Manuel Torralba, Rossella Farra*, Marianna Maddaloni, Mario Grassi, Barbara Dapas and Gabriele Grassi Pages 7222 - 7233 ( 12 )
Background: Ovary Carcinoma (OC) is the most lethal gynecological neoplasm due to the late diagnoses and to the common development of resistance to platinum-based chemotherapy. Thus, novel therapeutic approaches are urgently required. In this regard, the strategy of drug repurposing is becoming attractive. By this approach, the effectiveness of a drug originally developed for another indication is tested in a different pathology. The advantage is that data about pharmacokinetic properties and toxicity are already available. Thus, in principle, it is possible to reduce research costs and to speed up drug usage/marketing.
Results: Here, some noticeable examples of repurposed drugs for OC, such as amiodarone, ruxolitinib, statins, disulfiram, ormeloxifenem, and Quinacrine, are reported. Amiodarone, an antiarrhythmic agent, has shown promising anti-OC activity, although the systemic toxicity should not be neglected. The JAK inhibitor, Ruxolitinib, may be employed particularly in coadministration with standard OC therapy as it synergistically interacts with platinum-based drugs. Particularly interesting is the use of statin which represent one of the most commonly administered drugs in aged population to treat hypercholesterolemia. Disulfiram, employed in the treatment of chronic alcoholism, has shown anti-OC properties. Ormeloxifene, commonly used for contraception, seems to be promising, especially due to the negligible side effects. Finally, Quinacrine used as an antimicrobial and anti-inflammatory drug, is able to downregulate OC cell growth and promote cell death.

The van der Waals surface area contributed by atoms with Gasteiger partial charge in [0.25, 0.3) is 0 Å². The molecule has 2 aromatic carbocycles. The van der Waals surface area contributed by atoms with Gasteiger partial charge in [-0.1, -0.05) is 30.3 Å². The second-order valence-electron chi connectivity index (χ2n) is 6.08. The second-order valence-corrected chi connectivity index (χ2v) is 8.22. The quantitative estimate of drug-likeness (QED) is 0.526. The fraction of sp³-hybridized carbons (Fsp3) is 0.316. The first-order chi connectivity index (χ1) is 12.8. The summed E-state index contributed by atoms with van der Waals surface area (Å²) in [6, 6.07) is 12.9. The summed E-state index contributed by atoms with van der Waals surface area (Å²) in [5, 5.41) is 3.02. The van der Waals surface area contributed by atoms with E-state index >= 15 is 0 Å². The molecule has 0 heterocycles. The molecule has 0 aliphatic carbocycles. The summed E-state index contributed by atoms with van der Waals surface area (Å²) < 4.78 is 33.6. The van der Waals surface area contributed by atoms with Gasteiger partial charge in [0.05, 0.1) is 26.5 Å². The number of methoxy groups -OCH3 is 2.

Conclusion: Whereas further testing in patients are necessary to better clarify the therapeutic potential of repurposed drugs for OC, it is believed that their use, better if combined with OC targeted delivery systems, can significantly contribute to the development of novel and effective anti-OC treatments.
Drug repurposing, ovarian cancer, amiodarone, ruxolitinib, statins, disulfiram, ormeloxifene.
Department of Life Sciences, University of Trieste, Via Giorgeri 1, 34127 Trieste, Department of Medical, Surgical and Health Sciences, University of Trieste, Cattinara Hospital, Strada di Fiume 447, 34149 Trieste, Department of Life Sciences, University of Trieste, Via Giorgeri 1, 34127 Trieste, Department of Engineering and Architecture, University of Trieste, Via Alfonso Valerio 6/A, I-34127 Trieste, Department of Life Sciences, University of Trieste, Via Giorgeri 1, 34127 Trieste, Department of Life Sciences, University of Trieste, Via Giorgeri 1, 34127 Trieste